How are patients with cannabinoid hyperemesis syndrome likely to present and what is the possible mechanism?

Bottom line: Patients present with history of episodic, intractable nausea and vomiting that is relieved with bathing in hot water.  Exact mechanism for the nausea and vomiting is unknown; one theory is that the hyperemesis is somehow brought about by the neuromodulatory effects of delta-9-tetrahydrocannabi-nol (THC) on the brain.  Another is that the syndrome may be associated with some other additive or other chemical used in the preparation of marijuna.  Management includes evaluating volume status; rehydration, if needed; cessation of cannabis.  Cyclic antiemetics tend to be ineffective.

DetailsNicolson SE, et al.  Cannabinoid Hyperemesis Syndrome: A Case Series and Review of Previous Reports.  Psychosomatics. 2012; 53(3): 212-219.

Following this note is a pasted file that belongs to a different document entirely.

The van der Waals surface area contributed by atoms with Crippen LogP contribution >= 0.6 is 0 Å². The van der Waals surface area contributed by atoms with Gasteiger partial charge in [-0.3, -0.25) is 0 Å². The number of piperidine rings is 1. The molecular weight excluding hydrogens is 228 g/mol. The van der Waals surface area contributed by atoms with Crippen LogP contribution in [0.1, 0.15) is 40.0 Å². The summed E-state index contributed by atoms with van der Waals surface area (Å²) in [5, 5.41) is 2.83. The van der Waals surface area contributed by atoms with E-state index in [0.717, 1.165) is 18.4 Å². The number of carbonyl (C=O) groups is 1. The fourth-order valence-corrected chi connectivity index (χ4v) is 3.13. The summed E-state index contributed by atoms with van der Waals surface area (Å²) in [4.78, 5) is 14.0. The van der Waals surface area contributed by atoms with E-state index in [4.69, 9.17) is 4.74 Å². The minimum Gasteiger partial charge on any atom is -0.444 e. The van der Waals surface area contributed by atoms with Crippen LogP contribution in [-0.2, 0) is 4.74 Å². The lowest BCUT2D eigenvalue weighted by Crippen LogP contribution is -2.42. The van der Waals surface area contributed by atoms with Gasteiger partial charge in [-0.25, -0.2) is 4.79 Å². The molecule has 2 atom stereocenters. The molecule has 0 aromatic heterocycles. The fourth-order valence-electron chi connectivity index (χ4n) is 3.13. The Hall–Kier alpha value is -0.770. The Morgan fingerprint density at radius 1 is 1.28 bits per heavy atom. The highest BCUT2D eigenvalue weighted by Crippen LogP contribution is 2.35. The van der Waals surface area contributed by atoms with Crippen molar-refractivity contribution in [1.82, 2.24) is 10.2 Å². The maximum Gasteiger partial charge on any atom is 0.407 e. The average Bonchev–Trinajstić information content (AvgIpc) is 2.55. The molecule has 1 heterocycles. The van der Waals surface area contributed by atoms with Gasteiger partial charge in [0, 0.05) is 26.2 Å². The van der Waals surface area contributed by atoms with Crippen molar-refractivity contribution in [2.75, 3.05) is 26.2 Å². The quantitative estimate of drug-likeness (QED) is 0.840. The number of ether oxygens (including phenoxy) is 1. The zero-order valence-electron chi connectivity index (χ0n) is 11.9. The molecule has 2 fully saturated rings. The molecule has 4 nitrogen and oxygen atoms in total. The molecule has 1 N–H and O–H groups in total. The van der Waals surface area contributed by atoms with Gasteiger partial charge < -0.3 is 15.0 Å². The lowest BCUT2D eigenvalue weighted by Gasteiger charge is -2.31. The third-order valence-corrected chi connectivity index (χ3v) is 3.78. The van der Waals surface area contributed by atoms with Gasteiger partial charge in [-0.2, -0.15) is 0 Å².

Wallace EA, et at.  Cannabinoid Hyperemesis Syndrome: Literature Review and Proposed Diagnosis and Treatment Algorithm.  Southern Med J.  2011; 104(9): 659-664.

Fig. 1 presents an algorithm for managing patients presenting with intractable vomiting, using the history and urine drug screen to direct management.

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About Amy

Clinical Informationist at EUH Branch Library
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